The modern Pentecostal movement is not quite as old as the Baptist, and can trace their origins to the late 19th and early 20th century America, coming out of the 3rd Great Awakening camp revivals and the Holiness movement, which finds its roots in Methodism.
During the 3rd Great Awakening, a movement sprang from the Methodist Church of people seeking complete sanctification to move beyond a one time salvation experience. They believed that the Christian can and should achieve perfect holiness on this side of heaven, and that this comes from a second work, or a second blessing, from God. Methodists, Nazarenes, Wesleyans, Christian and Missionary Alliance and the Salvation Army Church all came out of the Holiness Movement.
Holiness Movements began springing up in Appalachia and other mountainous regions teaching people on how to attain complete holiness. The turn of the century, in 1901 at Bethel Bible College in Kansas, a female student by the name of Agnes Ozman is considered the first person to speak of being baptized in the Holy Spirit, and speaking in tongues, which gave her what she believed was the evidence of this second blessing. The practice was quickly adopted into the holiness movement revivals that swept the country.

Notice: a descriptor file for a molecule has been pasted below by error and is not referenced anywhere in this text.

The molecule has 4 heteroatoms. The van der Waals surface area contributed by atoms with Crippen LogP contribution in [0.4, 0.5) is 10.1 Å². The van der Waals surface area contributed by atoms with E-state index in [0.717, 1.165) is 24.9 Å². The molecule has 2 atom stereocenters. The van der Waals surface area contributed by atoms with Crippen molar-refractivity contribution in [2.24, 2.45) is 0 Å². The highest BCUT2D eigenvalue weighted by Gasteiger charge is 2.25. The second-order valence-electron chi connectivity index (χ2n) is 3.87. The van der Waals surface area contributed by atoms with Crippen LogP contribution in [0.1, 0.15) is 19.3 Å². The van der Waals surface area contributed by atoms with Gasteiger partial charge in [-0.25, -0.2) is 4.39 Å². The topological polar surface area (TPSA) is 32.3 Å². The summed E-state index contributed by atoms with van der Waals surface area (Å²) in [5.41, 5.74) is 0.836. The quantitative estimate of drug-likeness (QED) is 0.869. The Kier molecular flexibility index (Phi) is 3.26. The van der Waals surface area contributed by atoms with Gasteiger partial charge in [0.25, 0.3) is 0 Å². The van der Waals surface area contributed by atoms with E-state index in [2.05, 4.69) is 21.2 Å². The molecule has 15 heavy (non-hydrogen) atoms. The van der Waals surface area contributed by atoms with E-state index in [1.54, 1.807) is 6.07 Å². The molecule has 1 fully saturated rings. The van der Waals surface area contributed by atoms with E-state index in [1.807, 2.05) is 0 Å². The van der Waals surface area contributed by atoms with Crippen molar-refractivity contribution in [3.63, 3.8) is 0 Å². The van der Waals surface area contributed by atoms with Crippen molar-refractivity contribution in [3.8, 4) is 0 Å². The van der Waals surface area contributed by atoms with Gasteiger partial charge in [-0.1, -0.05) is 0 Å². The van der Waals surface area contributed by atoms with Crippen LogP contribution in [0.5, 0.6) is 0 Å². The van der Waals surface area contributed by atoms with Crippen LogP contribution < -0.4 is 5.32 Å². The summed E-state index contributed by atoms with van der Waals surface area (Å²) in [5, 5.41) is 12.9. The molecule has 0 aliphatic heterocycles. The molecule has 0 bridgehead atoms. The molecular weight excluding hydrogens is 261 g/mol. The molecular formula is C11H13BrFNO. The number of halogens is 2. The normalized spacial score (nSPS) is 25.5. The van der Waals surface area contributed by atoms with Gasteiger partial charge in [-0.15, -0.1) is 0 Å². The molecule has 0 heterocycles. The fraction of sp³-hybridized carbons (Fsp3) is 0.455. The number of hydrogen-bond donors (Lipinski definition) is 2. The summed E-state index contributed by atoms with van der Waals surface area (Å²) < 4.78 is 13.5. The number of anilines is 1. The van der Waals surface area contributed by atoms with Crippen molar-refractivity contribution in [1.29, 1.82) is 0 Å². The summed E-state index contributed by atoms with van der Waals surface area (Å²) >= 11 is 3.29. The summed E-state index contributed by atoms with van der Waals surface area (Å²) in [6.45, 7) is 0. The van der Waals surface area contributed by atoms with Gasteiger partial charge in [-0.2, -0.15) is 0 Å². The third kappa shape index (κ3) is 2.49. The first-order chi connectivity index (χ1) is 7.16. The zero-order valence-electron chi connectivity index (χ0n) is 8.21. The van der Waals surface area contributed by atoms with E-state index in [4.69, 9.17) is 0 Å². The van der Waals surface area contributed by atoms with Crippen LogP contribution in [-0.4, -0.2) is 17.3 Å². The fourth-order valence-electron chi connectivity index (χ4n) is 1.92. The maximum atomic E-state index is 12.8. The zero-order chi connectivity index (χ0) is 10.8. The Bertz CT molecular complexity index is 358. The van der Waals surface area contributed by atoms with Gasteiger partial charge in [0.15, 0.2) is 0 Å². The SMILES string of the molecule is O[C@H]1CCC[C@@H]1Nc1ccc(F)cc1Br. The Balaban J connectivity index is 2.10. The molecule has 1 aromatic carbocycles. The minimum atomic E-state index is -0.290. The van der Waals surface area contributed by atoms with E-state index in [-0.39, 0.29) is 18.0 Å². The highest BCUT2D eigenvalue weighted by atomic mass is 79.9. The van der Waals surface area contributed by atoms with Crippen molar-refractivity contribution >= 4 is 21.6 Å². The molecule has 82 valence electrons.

During one of these revival meetings on Bonnie Brae Street in Los Angeles, CA, crowds were drawn to the preaching of William J. Seymour and the experiences of people speaking in tongues and being “slain” in the Spirit. The meetings were soon moved to Azusa Street to accommodate the crowds, and here was birthed the Holiness Pentecostal movement.